Here is a selection of work by London-based artist Kelly McCallum, featuring pieces based on Victorian taxidermy.
McCallum adds precious metals, found objects and natural materials to preserved animals and insects to create sculptures and jewellery.
Here's a statement from McCallum:
Kelly McCallum graduated from the Goldsmithing department at the Royal College of Art in summer 2006: a jeweller's interest in scale and attention to detail is apparent in both her wearable objects and her sculptural pieces. Her work is influenced by both story-telling and natural history, employing Victorian taxidermy as well as insects, precious metals and other treasures from her personal collection of curiosities.
She is interested in the stories of how things age, how they decay or are preserved, are forgotten, covered in shrouds of grime, only to be found again and given new meanings by our own sentimentality.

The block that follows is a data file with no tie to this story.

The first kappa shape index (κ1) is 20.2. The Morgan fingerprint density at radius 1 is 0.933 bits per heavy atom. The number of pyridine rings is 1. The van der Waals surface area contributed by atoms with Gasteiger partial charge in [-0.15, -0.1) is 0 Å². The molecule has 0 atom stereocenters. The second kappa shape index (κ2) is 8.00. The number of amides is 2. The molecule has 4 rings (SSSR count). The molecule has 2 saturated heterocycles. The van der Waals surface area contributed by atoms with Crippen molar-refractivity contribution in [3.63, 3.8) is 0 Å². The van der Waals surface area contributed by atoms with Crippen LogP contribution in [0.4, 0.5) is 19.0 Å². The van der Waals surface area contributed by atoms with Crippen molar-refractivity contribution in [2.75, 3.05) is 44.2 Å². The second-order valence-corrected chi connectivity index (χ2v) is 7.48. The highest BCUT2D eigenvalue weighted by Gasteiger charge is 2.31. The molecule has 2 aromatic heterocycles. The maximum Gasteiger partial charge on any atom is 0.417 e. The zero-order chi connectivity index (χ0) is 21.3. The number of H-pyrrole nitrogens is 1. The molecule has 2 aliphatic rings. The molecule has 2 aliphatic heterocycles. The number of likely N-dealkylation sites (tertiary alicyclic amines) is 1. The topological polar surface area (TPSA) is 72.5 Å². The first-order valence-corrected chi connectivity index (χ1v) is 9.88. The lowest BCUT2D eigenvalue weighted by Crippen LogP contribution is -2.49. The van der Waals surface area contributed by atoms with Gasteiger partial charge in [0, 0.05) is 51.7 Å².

Taxidermy seeks to preserve life by celebrating death: it is a strange half-live, a suspension, an illusion. Insects on the other hand, through their lives, destroy this illusion: they feed on death, breaking down, demolishing, creating movement from a silent tableau, forcing change and action.
McCallum's work juxtaposes and celebrates the interplay of these warring factions, preservation and disintegration. They become the characters in meoldramatic scenes of mortal stillness and ever-present decay.